• something small – do you really want to be dragging that blanket around town? lace! socks! kids’ garments!
  • something for which you don’t need to consult the pattern very often, but bring the pattern anyway (ok, make that easy lace)
  • something in cotton, silk or smooth wool – if it’s summer where you are, you’ll want it to be cool to handle (no mohair or alpaca)
  • something you want to show off

My all-time favorite knit-in-public project is a plain old stocking stitch sock – I get the cast-on and ribbing done at home, and then I’m off to the races just plain knittin’ for a while.

Non knit-specific but still very useful things to have on hand:

  • sunscreen & hat
  • water bottle
  • wet wipes to clean your hands before you start knitting – because ice cream stains are hard to get out of wool
  • a big smile – you may well be photographed

And just as for travel knitting, it’s not a bad idea to thread a lifeline before you do leave the house.

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Travel Knitting; WIPs on a Plane!

knitting at Newark airport

In the northern hemisphere, the summer travel season is upon us.  My friends and rellies in the southern hemisphere are planning their winter ski vacations.

And every traveling knitter, no matter where you are in the world, has one key question in mind: can I take my knitting on a plane?  The answer is an enthusiastic but qualified yes.

Within North America, the TSA clearly states that “Items needed to pursue a Needlepoint project are permitted in your carry-on baggage”.  Read their post for a bit more detail.  The Canadian Air Transportation Security Authority agrees.

Within most of western Europe and the UK, and between North America and Europe, they are also permitted.  These Heathrow Airport Security guidelines state that knitting needles are “widely prohibited”, and says that you should ask your airline, but doesn’t outright tell you not to bring them. I’ve flown in and out of Heathrow a number of times in the past few years, and not had a problem. The only exception seems to be France, which has an outright ban.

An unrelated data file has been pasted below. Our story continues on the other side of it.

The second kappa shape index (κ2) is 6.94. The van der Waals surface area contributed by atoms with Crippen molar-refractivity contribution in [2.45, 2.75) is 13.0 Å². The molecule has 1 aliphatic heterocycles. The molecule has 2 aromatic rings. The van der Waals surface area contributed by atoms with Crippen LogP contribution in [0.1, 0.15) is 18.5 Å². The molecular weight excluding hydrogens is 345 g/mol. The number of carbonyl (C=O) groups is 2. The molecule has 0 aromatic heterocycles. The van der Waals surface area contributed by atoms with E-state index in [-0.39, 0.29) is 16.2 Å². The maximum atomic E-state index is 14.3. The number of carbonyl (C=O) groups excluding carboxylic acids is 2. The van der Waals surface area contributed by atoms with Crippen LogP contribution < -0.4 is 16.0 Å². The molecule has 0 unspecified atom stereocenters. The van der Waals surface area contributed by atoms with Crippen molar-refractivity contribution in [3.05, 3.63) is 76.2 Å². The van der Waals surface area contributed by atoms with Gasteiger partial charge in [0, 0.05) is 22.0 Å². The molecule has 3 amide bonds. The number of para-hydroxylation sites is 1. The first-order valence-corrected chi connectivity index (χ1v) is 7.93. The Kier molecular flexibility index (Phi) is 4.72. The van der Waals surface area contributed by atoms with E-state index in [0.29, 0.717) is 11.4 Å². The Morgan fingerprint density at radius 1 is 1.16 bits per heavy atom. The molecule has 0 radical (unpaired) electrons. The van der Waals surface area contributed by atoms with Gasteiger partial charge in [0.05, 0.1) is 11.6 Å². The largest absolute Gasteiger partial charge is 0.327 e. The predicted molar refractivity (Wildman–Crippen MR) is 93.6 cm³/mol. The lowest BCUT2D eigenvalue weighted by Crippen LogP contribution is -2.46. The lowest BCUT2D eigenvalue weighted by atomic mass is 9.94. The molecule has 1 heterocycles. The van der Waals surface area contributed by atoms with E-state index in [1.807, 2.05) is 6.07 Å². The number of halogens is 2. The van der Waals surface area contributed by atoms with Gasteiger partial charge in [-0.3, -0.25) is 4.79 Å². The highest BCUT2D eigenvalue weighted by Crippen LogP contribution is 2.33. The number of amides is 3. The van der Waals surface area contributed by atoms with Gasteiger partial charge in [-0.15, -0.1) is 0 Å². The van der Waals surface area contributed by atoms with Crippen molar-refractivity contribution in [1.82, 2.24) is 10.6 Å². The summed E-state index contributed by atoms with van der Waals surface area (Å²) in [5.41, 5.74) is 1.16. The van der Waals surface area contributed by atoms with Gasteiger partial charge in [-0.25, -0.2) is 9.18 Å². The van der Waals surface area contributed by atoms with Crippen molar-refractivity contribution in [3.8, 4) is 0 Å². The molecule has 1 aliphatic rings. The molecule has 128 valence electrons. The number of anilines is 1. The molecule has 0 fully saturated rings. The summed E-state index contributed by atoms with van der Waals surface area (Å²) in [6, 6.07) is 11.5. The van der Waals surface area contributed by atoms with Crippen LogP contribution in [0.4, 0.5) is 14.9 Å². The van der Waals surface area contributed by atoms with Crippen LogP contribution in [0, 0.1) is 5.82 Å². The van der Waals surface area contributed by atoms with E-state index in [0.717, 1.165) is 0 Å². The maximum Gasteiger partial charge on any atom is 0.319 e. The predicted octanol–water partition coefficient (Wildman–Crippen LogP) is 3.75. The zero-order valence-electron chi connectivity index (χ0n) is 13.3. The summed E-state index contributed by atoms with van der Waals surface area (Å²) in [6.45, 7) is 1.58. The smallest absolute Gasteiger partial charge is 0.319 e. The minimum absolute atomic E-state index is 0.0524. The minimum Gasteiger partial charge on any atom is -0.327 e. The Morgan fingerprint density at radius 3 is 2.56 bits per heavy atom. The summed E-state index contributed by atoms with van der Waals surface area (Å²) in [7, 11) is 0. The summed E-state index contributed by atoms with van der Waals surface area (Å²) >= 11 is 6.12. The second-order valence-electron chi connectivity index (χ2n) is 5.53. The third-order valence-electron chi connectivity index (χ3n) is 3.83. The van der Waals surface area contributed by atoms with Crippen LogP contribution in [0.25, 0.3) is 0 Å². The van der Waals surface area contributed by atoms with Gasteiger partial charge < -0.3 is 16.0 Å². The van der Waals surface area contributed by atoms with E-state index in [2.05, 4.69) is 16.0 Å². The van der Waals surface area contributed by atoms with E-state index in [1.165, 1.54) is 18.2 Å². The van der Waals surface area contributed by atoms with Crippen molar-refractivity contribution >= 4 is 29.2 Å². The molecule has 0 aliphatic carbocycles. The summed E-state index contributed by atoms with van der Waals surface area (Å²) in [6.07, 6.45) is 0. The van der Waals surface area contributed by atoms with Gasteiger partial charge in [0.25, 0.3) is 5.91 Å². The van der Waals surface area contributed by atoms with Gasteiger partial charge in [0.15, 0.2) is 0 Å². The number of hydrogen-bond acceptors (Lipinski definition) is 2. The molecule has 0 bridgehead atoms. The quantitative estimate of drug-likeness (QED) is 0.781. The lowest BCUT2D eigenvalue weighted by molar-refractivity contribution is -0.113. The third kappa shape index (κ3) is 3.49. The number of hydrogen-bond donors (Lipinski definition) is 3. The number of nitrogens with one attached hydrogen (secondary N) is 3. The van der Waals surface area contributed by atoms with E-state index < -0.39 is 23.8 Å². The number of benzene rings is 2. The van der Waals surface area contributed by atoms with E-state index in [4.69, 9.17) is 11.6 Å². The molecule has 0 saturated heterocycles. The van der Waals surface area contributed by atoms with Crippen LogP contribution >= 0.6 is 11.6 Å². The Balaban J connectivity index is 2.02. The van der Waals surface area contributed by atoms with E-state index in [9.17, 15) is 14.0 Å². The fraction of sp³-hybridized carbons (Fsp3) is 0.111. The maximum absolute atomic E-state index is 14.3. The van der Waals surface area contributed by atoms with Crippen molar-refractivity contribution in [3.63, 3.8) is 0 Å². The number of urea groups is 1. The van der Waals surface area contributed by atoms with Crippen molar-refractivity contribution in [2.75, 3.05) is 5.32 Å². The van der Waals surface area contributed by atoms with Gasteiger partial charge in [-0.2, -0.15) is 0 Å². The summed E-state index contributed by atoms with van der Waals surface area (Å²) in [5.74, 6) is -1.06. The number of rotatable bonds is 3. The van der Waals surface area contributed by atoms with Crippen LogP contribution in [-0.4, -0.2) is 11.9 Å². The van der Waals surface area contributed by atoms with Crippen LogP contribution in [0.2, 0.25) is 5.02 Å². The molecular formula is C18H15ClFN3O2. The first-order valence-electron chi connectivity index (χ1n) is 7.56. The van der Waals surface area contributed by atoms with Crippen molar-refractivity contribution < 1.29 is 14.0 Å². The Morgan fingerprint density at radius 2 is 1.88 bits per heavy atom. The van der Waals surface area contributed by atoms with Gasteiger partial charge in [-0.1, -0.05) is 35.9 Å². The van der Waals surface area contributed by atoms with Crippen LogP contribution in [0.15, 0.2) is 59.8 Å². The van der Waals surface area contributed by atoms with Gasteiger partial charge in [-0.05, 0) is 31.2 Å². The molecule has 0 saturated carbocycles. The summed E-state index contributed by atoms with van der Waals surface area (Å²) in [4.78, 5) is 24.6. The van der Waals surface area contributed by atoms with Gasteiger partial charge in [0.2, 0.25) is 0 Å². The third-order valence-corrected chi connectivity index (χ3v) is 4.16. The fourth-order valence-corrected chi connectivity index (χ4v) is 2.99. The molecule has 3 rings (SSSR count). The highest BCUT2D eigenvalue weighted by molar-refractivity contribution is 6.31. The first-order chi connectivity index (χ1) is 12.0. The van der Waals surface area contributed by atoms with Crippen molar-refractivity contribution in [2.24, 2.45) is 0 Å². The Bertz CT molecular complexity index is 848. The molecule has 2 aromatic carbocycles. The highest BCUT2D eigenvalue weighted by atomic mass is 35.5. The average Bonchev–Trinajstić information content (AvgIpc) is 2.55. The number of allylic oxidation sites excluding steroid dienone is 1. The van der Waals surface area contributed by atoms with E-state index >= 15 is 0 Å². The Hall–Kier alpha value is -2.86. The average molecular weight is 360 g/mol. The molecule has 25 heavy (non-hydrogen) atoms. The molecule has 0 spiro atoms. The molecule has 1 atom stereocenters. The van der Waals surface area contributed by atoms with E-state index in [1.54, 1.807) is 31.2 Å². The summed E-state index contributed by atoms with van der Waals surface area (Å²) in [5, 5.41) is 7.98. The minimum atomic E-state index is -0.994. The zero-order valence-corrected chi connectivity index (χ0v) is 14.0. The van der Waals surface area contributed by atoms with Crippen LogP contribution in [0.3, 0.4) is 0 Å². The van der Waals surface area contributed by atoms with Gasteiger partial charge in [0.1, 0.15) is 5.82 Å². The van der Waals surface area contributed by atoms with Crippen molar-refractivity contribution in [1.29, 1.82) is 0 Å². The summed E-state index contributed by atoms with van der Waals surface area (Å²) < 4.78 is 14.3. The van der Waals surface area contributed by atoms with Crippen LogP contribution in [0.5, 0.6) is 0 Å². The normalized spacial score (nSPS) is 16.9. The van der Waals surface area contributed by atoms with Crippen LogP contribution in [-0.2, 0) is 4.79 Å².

Although they have announced that the policy will change, right now Australia remains the most restrictive, qualifying knitting needles as “dangerous goods”. New Zealand permits them, however.

Ultimately, no matter what the airline and government regulations are within a given territory, you’re still at the mercy of whoever is manning the security checkpoint.

To reduce the chances of confiscation, take wood, bamboo or plastic needles rather than metal.  If you do want to take metal, I recommend short circulars – I’ve not had any problems with them.  And this sounds silly, but don’t ask the question or bring attention to them – just stuff your equipment in your carry on bag and send it through the x-ray machine.  “Needle” is a word that has many meanings, some of them scary, and you’re more likely to get attention if you’re overheard using it.  Have your knitting cast-on – I’ve heard of some people being questioned for having needles without knitting on them.

I also tend to pare down my kit when I’m traveling – to save space and hassle.  I leave my scissors, metal ruler and tins of safety pins at home or in my checked baggage.

You may be asked to surrender your needles, so don’t take your favorite ones on the plane. When traveling, I always transfer my knitting to inexpensive needles I wouldn’t be upset about losing.  If you don’t want to lose them, carry a self-addressed, stamped puffy envelope with you so you can mail them home.  Thread a lifeline before you leave for the airport so that if you do have the surrender the needles, your knitting can be salvaged.  And bring something to read, just in case.

And just because you arrived somewhere with your needles doesn’t mean you’ll be allowed to leave with them – there may be different rules at your departing airport.

But most important of all, remember that yarn bought while traveling doesn’t count as stash, it’s a souvenir!